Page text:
Editor's Note: Welcome to Red
Thread's new advice columnist,
Debra Darvick, a longtime De-
troiter with Southern roots. Her
sample advice column rose to the
top of 60 submissions. Thanks to
all who applied. We have some very
wise readers out there. Enjoy.
continued from page 40
Each month, Debra
Darvick will dish out her
own brand of advice.
Got a question for her?
Email her at debralexl @
sbcglobal.net with "Dear
Debra" in the subject line.
Q: My son is getting serious with a lovely, non-Jewish
girl. What do I do? I'm hoping for
The moms make friends, too: Julie Goldman, Laura Hirschhorn, Danielle Sigler and Dena Rosenberg.
Above: Lilah Glazer, 6, and Abby Hirschhorn, 3, became
buddies at the first SPARC meeting at Detroit Kid City.
Left: A happy family: Hannah, Lisa and Lilah Glazer
her "customers" told her they didn't have any money to
pay for the sandwich she made for him, she promptly
went to the bank and got some money so he could pay
for his lunch. At 6, Lilah's Jewish instincts kicked in to
provide for somebody in need.
Her mother, Lisa Glazer, brought her and her sister
Hannah, 4, to the event.
Danielle Sigler of Huntington Woods and her two
daughters, Briyah, 4, and Maliyah, 7, were inspired
to attend because, Danielle says, "It looked like there
would be a lot of fun things for kids to do and friends to
Friends were made indeed. Laura Hirschhorn of
Huntington Woods mentioned to Glazer how much fun
her daughter, Abby, 3, was having with Hannah.
"We went to see what SPARC was all about, thinking
it may be an avenue to meet other parents like myself"
Hirschhorn explains "I thought the venue would be a
great place, and it was."
The second outing hosted by SPARC was held recent-
ly at the Barbara and Douglas Bloom Matzah Factory at
the Jewish Community Center in West Bloomfield.
SPARC's creative team is planning regular events for
families with kids of all ages and for parents only as
well. Future events will include bowling and Shabbat
dinners at local congregations and in people's homes.
SPARC is available to all members of the Jewish com-
munity who are single parents, regardless of affiliation
to a synagogue. The program staff can help families
identify the best options for them with regard to syna-
gogues, Jewish education, camps, youth groups and
mitzvah projects, along with scholarship opportunities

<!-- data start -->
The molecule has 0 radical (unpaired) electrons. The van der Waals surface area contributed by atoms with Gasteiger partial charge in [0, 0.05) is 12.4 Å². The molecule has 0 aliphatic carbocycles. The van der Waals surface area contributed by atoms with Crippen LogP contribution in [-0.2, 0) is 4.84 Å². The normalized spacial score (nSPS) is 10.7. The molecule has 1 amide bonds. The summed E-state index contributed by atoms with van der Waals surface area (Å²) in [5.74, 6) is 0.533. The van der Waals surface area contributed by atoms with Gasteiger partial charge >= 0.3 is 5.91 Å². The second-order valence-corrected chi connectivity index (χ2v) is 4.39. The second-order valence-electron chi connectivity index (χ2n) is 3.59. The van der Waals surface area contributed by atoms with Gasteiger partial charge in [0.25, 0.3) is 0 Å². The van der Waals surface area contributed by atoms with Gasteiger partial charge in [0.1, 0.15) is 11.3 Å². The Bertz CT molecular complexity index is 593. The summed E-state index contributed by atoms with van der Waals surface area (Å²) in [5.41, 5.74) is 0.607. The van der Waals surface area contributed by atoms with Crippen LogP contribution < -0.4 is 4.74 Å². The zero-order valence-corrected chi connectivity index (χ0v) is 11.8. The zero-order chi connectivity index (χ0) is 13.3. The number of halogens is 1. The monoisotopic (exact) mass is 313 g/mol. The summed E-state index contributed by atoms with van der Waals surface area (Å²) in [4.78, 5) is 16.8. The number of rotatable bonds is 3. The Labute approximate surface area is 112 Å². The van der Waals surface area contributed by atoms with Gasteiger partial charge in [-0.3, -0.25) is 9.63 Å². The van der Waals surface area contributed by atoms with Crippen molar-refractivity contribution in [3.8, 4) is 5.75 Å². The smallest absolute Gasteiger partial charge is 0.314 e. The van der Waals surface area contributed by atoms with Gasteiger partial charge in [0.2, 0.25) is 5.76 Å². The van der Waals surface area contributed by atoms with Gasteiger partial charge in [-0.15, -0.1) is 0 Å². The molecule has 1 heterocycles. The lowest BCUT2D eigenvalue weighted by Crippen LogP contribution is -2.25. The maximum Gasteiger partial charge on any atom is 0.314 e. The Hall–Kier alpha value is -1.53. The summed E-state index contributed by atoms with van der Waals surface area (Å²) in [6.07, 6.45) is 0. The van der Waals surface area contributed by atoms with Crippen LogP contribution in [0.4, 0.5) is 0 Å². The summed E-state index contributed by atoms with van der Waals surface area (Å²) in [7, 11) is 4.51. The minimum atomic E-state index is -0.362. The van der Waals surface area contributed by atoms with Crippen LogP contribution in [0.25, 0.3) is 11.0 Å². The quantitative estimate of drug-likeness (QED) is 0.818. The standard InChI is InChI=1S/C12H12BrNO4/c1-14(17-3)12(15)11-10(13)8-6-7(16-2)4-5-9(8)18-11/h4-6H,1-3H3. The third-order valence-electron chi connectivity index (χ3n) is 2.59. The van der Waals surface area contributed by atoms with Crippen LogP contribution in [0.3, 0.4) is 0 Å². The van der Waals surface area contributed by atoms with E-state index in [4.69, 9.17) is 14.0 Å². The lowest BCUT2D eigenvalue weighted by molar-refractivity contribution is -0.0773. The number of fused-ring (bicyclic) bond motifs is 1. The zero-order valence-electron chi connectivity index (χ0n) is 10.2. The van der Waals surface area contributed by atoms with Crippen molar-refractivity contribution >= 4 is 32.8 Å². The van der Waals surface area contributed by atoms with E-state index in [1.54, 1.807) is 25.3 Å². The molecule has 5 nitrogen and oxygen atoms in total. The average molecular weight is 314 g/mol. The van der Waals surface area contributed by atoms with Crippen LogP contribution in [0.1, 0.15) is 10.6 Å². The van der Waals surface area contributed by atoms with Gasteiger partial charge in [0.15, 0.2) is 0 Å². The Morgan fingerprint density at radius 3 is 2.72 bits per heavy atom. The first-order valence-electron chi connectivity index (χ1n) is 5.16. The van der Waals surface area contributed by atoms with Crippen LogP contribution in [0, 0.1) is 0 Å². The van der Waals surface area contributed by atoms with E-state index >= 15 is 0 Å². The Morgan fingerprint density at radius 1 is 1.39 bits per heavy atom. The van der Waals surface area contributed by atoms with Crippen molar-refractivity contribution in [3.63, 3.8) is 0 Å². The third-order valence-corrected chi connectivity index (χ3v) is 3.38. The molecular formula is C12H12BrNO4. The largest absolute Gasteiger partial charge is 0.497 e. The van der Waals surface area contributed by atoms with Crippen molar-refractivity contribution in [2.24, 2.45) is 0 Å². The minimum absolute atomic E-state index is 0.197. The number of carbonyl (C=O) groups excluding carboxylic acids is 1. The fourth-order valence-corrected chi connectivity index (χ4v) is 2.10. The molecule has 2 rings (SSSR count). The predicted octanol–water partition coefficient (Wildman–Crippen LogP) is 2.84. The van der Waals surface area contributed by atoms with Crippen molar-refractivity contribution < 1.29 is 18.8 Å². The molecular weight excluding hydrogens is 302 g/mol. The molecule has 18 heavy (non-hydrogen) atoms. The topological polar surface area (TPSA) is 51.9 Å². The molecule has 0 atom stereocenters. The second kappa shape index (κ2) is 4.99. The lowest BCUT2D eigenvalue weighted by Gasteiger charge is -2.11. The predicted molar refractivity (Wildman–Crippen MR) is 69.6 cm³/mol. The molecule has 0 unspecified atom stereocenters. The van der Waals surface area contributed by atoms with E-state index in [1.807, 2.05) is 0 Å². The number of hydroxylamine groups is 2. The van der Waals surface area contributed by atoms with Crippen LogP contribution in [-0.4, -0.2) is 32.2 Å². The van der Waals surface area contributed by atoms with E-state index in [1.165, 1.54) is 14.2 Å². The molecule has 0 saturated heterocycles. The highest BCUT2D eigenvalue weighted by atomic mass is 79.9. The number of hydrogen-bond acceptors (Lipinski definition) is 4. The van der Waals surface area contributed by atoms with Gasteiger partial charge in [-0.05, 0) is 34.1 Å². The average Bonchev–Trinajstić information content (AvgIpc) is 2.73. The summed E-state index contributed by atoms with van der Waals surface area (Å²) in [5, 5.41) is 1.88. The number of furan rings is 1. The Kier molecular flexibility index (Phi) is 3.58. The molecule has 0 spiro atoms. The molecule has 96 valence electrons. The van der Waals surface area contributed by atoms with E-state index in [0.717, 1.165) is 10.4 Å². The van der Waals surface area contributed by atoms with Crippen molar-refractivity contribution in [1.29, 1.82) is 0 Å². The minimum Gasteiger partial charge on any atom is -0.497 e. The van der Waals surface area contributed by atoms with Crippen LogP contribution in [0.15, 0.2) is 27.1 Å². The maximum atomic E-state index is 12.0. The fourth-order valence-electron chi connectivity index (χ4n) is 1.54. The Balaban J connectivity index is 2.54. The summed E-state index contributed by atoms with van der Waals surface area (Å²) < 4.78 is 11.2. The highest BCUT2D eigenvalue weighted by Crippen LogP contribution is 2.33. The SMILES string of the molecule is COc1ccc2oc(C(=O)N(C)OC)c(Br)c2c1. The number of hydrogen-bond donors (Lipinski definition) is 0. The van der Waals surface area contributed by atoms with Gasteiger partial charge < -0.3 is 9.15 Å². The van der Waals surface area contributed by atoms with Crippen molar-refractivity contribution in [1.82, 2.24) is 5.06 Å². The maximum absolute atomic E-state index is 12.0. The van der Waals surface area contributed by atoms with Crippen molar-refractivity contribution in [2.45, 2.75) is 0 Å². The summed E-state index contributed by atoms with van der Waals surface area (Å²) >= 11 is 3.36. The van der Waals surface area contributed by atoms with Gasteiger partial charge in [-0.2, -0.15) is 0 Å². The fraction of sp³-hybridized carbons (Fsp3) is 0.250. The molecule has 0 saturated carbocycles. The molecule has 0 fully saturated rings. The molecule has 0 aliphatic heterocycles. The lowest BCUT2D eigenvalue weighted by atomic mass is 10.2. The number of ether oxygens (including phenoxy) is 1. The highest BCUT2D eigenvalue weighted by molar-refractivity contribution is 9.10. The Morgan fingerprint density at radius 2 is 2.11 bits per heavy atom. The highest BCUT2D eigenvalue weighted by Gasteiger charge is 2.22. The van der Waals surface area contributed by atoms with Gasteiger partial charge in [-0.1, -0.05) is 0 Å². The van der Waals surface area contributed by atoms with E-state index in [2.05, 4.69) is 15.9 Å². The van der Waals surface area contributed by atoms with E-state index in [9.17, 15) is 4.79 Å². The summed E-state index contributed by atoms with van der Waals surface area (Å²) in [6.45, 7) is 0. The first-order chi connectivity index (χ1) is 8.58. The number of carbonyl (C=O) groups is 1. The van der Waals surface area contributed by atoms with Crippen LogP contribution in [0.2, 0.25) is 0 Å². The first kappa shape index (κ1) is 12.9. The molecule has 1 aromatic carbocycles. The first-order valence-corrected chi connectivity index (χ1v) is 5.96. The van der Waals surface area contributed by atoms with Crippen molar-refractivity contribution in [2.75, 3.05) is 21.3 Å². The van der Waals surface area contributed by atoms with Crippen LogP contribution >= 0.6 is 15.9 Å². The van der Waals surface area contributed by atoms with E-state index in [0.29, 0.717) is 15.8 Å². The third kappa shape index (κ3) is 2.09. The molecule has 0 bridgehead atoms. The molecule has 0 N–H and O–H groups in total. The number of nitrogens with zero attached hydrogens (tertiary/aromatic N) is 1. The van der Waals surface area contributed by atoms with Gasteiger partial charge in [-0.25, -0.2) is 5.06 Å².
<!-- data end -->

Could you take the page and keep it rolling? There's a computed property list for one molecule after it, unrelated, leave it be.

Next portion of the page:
40 April 2013 I
where they are needed.
"People are often hesitant to ask for a scholarship,"
says Jeff Lasday, director of the Alliance for Jewish Edu-
cation. "We advocate for them and help them to gain
access to these opportunities that are available to them:'
A key focus of SPARC is to strengthen Jewish identity
within the single-parent family.
"When people suddenly becomes single, they are in
crisis mode," Lasday says. "We are here to help them
get through the challenges they face and help them to
understand that they have a place in the Jewish com-
Newman adds, "Parenting is hard enough even when
you are married, so if there is anything we can do to
help our single Jewish parents, that's what we're here
Ignite the SPARC
Parents can visit the SPARC Facebook page
or log on to http://jewishdetroit.org/
programs/jewish-ed ucation/sing le-pa rents
for more information about SPARC. They are
also encouraged to complete the intake form
to become part of SPARC's database and let
SPARC know what they can do to best meet
So was Abraham; that's why
he sent his servant to fetch
Isaac a bride. But who has
-4 servants to go bride-seeking
these days? If the girlfriend
is willing, invite her into your
family's Jewish life. Hope, but
don't geshrei (holler) over
Jewish grandchildren and
conversion. Start with today. Remind your son
how Jewish homes provide structure, ethics,
community. Better one solid religion than none
or two done light (menorah and tree, matzah
and bunnies, but little else). If his girlfriend
worships elsewhere, is he comfortable raising
them in her church? Alas, you have no control;
you can have gentle, respectful influence.
Q: My child is invited to one bar/bat mitzvah after
another. What is the appropriate amount to spend on
Consider what's appropriate for your family's
budget. Lavish gifts aren't necessary, especially
if your child is the only invitee from your family
and the bar/bat mitzvah is a casual classmate.
A"chai" gift of $18 goes far on iTunes. Going
Dutch on a gift is another way to stretch the
budget. You might consider asking your child
to contribute a modest sum, say a dollar or
two from babysitting or chore money for each
gift. It's never too early to learn the realities of
finances. Remind your child that what counts
most is his/her presence, not the present.
Q: My mother-in-law is always butting in on deci-
sions that should be between my husband and me. He
doesn't speak up, and it's causing problems between
us. Any advice?
Muster a friendly and firm, "Thanks, Mom,"
thus acknowledging her need to be involved.
You can't force hubby to confront her, but you
can expect him to engage in, and stand by,
decisions the two of you make together. Next
time a decision needs addressing, initiate the
discussion. Tell your husband how important it
is that you reach a decision together because
more than anyone, you both know what's best
for your family. If the buttinsky ways continue,
tell mom-in-law you and her son are consider-
ing a move to Australia. What does she think of